I also changed the projection used to compute the land area of congressional districts from “web Mercator” to an equal-area projection, but the numbers (e.g. 50% cover 5% of land) didn’t change. While I was there, I also changed how the Republican/Democrat distortion was measured. I originally wrote “Republican-held congressional districts cover 3.2 times more land area than Democrat-held districts despite Republicans only having 1.2 times as many seats in Congress” but I think the way it’s phrased now is clearer.

– 12/23/2013

Updated Guidance for Federal Agencies’ Open Data Licensing

Eric Mill, Jonathan Gray, and I have updated Best-Practices Language for Making Data “License-Free” which also has a new home at http://theunitedstates.io/licensing/.

We’re also adding a slew of new endorsements, bringing the list to the Sunlight Foundation (read Eric’s blog post), the Open Knowledge Foundation (read their blog post), CDT, EFF (read their blog post), Public Knowledge (read their blog post), the Free Law Project, the OpenGov Foundation, Carl Malamud at Public.Resource.Org, Jim Harper at WashingtonWatch.com, CREW, and MuckRock. Thanks go out to our contacts at all of those organizations and especially to Eric who spearheaded the effort to issue this update.

Redefining “Open”

Our guidance is for federal agencies and is related to the recent open data memo from the White House, M-13-13. That memo directed agencies to make data “open” but told agencies the wrong thing about what open data actually means. We’re correcting that with precise, actionable direction that, to summarize, says “Use CC0.” As we write in our guidance:

It is essential that U.S. federal government agencies have the tools to preserve the United States’ long legal tradition of ensuring that public information created by the federal government is exempt from U.S. copyright and remains free for everyone to use without restriction.

The White House memo opened the possibility that agencies could impose arbitrary licenses (e.g. in the form of terms of use agreements) on government data and still call that data open government data. Or, worse, that the government could copyright data through the backdoor of contract work and still call it open government data. Basically it said open data can be “openly licensed.” In the U.S., where public domain is often the default licensing is a step backward.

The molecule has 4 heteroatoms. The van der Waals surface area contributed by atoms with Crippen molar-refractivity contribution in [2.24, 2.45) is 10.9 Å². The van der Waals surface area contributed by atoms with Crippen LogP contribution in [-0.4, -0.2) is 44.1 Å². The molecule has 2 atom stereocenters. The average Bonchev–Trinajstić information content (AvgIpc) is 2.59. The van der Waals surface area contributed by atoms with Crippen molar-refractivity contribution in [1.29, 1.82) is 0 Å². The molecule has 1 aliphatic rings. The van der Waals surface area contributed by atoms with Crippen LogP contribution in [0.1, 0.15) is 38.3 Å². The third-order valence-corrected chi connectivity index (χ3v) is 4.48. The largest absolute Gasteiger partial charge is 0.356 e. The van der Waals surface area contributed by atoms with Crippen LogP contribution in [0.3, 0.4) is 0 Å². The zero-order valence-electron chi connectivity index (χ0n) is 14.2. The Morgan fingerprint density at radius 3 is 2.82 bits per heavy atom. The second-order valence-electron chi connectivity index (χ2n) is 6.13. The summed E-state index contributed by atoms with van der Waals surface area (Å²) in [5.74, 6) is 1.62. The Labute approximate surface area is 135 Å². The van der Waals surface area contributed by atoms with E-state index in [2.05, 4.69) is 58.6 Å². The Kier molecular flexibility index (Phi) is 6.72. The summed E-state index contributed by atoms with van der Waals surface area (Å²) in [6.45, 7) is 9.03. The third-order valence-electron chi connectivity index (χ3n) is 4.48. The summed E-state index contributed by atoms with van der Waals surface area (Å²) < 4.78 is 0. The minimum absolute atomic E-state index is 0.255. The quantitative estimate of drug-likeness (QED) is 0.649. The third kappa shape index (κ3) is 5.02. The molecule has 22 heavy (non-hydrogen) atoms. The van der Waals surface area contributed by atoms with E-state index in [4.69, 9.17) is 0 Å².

Why It Matters

Why does it matter?  Imagine if after FOIA’ing agency deliberative documents The New York Times was legally required to provide attribution to a contractor, or, worse, to the government itself.  If the government doesn’t like the article, maybe they take the Times to court on the grounds that the attribution wasn’t done correctly.  There’s a reason we don’t let our government control access to information.

What We Recommend

In short what we say is “Use Creative Commons Zero” (CC0), which is a public domain dedication. We provide recommended language to put on government datasets and software to put the data and code into the world-wide public domain, which means anyone can use the information without any capricious restriction. In a way, it’s the opposite of a license.

I previously wrote about this in August when we issued the first version of our guidance. Since then, our document has been effective in guiding the use of “open” in three government projects:

  1. OSTP’s Project Open Data re-licensed its schema for federal data catalog inventory files. It had been licensed under CC-BY because of non-governmental contributors to the schema, but now it uses CC0.
  2. CFPB followed our guidance and applied CC0 to their qu project
  3. …and their eRegs platform.

Our advice was also already followed by HHS for its ckanext-datajson project and the Council of the District of Columbia’s Unofficial Code (disclaimer: I was involved in both of those projects already). We’re glad to see that our guidance has already been useful and we hope it continues to be useful as agencies work on compliance with M-13-13.

In this updated version, we cleaned up the suggested legal language, we noted that our recommendations apply equally well to software code as well as to data, and we improved the introductory text, among other changes.

How We Wrote It

The process of updating the guidance was done mostly openly through github. Feel free to open an issue with questions or create a pull request with suggested edits at https://github.com/unitedstates/licensing/issues.


Other coverage: